ETFs vs. mutual funds: Investment vehicles get ready to rumble
Is there a battle royal brewing in the world of investment funds? Exchange-traded funds are suiting up in the locker room, preparing to challenge mutual funds' dominance. A recent report from Deloitte, Exchange-Traded Funds: Challenging the Dominance of Mutual Funds? says that ETFs could in time bulk up with some of the serious monetary muscle we call market share.
ETFs have become popular with investors due to their fee structure, tax efficiency and level of transparency, says Craig Stier, U.S. leader of Deloitte Asset Management Services Practice and author of the paper. They have also made it easier for retail investors to invest in individual commodities like oil and gold. "These are some reasons perhaps why ETFs have weathered the sharp slowdown in markets better than mutual funds," says Stier.
As a result, ETF net assets are nearly $500 billion, and there is a high likelihood that the asset growth slope they have displayed in recent years will return once markets stabilize. Based on current industry trends, Stier foresees the following:
- Over the next two to three years, total ETF assets in the U.S. will likely exceed $1 trillion;
- Actively managed ETFs are unlikely to become as popular as index-based ETFs;
- More closed-end funds will reorganize and become ETFs;
- ETFs will predominantly focus on commodities, emerging markets, fixed income and currencies.
Why? Several reasons:
- New SEC rules that will make it easier to launch ETFs;
- New disclosure rules that will make ETFs more popular with retail investors;
- More 401(k) plan money that will be invested in ETFs;
- Greater tax efficiency of ETFs;
- Lower costs, liquidity; market-exposure diversification;
- Greater transparency;
- And an increasing number of mutual fund complexes that enter the ETF business.
While mutual funds have a 69-year head start and are much larger than ETFs, retail and institutional investors and advisors are ensuring that ETFs will be one of the fastest-growing investment products of the future, says Stier. But in order to move from lady in waiting to potential champ, ETFs will have to expand their investor friendly attributes beyond transparency and low costs, he says.
The way Stier sees it, there are tactical moves that could enhance ETFs position. Among the ideas has in mind are:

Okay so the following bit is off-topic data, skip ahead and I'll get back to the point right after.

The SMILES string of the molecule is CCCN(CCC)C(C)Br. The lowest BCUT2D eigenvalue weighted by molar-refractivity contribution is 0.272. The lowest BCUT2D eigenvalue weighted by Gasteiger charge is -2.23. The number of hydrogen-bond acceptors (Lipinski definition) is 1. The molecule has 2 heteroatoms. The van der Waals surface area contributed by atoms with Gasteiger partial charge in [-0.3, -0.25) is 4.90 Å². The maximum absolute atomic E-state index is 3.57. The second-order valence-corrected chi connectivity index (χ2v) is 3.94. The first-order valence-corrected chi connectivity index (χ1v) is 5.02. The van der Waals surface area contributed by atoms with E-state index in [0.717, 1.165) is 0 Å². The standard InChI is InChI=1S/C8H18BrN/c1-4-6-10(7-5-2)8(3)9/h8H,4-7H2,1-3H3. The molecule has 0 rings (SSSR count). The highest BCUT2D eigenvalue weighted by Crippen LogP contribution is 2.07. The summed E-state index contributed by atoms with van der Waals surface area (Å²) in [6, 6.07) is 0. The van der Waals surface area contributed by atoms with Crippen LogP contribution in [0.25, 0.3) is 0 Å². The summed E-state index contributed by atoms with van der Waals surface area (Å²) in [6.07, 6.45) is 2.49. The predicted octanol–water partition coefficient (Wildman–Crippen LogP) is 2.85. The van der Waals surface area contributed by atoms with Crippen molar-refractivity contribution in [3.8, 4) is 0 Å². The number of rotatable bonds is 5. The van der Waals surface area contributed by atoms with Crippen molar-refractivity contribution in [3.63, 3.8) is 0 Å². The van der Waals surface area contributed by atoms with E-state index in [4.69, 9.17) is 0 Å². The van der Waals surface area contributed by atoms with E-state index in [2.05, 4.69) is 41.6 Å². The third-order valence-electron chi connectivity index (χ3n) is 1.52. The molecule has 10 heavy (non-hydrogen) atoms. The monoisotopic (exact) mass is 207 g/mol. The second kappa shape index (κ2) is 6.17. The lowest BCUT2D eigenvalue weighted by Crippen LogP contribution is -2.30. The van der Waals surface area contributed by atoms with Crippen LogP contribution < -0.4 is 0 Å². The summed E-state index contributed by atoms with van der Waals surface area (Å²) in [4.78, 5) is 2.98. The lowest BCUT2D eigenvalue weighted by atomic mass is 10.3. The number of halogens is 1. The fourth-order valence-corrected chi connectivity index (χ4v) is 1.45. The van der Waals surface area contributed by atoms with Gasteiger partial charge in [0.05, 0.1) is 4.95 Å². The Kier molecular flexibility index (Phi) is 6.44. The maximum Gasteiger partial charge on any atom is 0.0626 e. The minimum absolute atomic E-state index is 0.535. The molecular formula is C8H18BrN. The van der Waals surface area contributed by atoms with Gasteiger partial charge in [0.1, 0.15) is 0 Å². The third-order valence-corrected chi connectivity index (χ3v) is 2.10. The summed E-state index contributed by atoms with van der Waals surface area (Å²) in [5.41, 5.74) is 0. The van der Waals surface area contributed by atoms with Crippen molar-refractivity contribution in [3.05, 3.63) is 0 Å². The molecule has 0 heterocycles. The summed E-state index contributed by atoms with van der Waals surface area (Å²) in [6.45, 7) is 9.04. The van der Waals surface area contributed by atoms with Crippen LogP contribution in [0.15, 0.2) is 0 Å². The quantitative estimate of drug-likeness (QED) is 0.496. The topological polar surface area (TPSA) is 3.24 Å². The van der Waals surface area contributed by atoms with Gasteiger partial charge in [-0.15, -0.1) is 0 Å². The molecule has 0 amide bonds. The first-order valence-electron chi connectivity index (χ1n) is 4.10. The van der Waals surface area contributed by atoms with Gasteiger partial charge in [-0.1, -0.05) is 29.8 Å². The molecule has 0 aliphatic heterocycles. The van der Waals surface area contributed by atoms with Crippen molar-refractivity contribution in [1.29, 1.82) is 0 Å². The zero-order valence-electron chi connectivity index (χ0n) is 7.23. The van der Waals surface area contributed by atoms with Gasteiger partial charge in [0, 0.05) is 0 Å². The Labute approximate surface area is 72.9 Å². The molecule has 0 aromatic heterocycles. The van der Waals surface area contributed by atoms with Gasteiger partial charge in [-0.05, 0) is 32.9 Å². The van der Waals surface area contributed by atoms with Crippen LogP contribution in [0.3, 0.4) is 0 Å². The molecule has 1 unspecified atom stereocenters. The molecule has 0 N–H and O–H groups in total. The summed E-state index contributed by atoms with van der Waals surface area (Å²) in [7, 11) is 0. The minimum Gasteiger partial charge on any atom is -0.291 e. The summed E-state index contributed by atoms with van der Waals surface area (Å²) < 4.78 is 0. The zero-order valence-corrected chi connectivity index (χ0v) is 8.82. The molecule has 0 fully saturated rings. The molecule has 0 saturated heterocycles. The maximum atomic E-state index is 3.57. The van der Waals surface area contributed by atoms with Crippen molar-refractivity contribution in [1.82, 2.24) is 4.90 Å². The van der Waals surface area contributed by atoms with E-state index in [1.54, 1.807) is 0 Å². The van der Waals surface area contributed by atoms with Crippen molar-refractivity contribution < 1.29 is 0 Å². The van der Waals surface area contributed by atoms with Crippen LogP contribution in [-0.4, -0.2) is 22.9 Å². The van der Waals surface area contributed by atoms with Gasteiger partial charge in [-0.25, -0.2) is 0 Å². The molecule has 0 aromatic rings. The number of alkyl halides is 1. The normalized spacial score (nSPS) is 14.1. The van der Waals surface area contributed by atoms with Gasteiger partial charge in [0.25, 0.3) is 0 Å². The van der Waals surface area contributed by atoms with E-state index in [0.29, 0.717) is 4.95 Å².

Link to less exotic indices. "Some of the best performing ETFs are linked to less exotic indices such as commodities and equities," says Stier. The data shows that exotic funds on average have not performed as well as regular ETFs. This is not to say exotic funds have not performed well, but exotic ETFs are difficult for average investors to understand. Simpler is better, and simpler betas are cheaper than their more exotic counterparts.
Think long-term. ETFs should focus on indices with long-term appeal. There are a number of ETFs that have been launched to benefit from a current market situation. Inverse financial sector ETFs, for example, profit from the ailing financial sector. However, most investors recognize that these ETFs have a limited shelf life. Being linked to an index with a long-term appeal is usually more attractive to investors, particularly retail investors.
Go after the 401(k) crowd. One barrier to 401(k) funds investing in ETFs is their higher costs compared to index mutual funds. Given that 401(k) assets will probably reach $7.5 trillion to $8.5 trillion in 2015, ETF sponsors should make themselves 401(k) friendly, allowing them to tap into this huge pool of assets, which for now primarily invests in mutual funds.
At some point, Stier says he foresees ETFs possibly crossing over into the hedge fund arena.
With half of all ETFs falling short of the $50 million in minimum assets required to maximize profitability, attracting capital will be key to remaining competitive. For now though, clearly "it's on."